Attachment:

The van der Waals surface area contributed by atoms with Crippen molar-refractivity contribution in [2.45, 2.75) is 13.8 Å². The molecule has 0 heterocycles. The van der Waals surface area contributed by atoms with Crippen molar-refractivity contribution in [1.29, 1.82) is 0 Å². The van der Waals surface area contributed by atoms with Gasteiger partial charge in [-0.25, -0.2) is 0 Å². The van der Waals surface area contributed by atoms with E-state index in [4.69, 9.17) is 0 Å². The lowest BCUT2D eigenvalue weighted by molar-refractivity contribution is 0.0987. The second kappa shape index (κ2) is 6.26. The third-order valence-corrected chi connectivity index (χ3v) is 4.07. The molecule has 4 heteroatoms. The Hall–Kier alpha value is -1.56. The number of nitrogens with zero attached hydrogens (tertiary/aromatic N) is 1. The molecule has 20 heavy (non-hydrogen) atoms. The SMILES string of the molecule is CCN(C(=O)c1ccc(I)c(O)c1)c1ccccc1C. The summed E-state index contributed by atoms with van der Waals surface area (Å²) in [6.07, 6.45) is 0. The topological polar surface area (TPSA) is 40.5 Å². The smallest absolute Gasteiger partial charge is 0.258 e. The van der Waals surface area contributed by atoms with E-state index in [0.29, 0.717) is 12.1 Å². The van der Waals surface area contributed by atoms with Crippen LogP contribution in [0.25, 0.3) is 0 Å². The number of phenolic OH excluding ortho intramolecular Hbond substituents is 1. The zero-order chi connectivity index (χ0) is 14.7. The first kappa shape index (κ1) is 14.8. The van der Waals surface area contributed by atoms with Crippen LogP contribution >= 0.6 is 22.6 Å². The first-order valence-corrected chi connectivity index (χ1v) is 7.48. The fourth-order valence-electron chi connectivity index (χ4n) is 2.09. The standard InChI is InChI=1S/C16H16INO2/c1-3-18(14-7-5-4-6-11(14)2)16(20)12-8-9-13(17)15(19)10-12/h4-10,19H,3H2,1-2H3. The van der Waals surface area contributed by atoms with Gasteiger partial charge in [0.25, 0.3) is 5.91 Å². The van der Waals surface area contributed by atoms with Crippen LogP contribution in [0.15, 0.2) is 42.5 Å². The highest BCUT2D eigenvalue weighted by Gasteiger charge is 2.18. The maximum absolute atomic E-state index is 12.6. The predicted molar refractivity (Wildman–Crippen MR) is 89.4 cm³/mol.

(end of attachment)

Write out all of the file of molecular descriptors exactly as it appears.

The van der Waals surface area contributed by atoms with Crippen molar-refractivity contribution in [2.45, 2.75) is 13.8 Å². The molecule has 0 heterocycles. The van der Waals surface area contributed by atoms with Crippen molar-refractivity contribution in [1.29, 1.82) is 0 Å². The van der Waals surface area contributed by atoms with Gasteiger partial charge in [-0.25, -0.2) is 0 Å². The van der Waals surface area contributed by atoms with E-state index in [4.69, 9.17) is 0 Å². The lowest BCUT2D eigenvalue weighted by molar-refractivity contribution is 0.0987. The second kappa shape index (κ2) is 6.26. The third-order valence-corrected chi connectivity index (χ3v) is 4.07. The molecule has 4 heteroatoms. The Hall–Kier alpha value is -1.56. The number of nitrogens with zero attached hydrogens (tertiary/aromatic N) is 1. The molecule has 20 heavy (non-hydrogen) atoms. The SMILES string of the molecule is CCN(C(=O)c1ccc(I)c(O)c1)c1ccccc1C. The summed E-state index contributed by atoms with van der Waals surface area (Å²) in [6.07, 6.45) is 0. The topological polar surface area (TPSA) is 40.5 Å². The smallest absolute Gasteiger partial charge is 0.258 e. The van der Waals surface area contributed by atoms with E-state index in [0.29, 0.717) is 12.1 Å². The van der Waals surface area contributed by atoms with Crippen LogP contribution in [0.25, 0.3) is 0 Å². The number of phenolic OH excluding ortho intramolecular Hbond substituents is 1. The zero-order chi connectivity index (χ0) is 14.7. The first kappa shape index (κ1) is 14.8. The van der Waals surface area contributed by atoms with Crippen LogP contribution >= 0.6 is 22.6 Å². The first-order valence-corrected chi connectivity index (χ1v) is 7.48. The fourth-order valence-electron chi connectivity index (χ4n) is 2.09. The standard InChI is InChI=1S/C16H16INO2/c1-3-18(14-7-5-4-6-11(14)2)16(20)12-8-9-13(17)15(19)10-12/h4-10,19H,3H2,1-2H3. The van der Waals surface area contributed by atoms with Gasteiger partial charge in [0.25, 0.3) is 5.91 Å². The van der Waals surface area contributed by atoms with Crippen LogP contribution in [0.15, 0.2) is 42.5 Å². The highest BCUT2D eigenvalue weighted by Gasteiger charge is 2.18. The maximum absolute atomic E-state index is 12.6. The predicted molar refractivity (Wildman–Crippen MR) is 89.4 cm³/mol.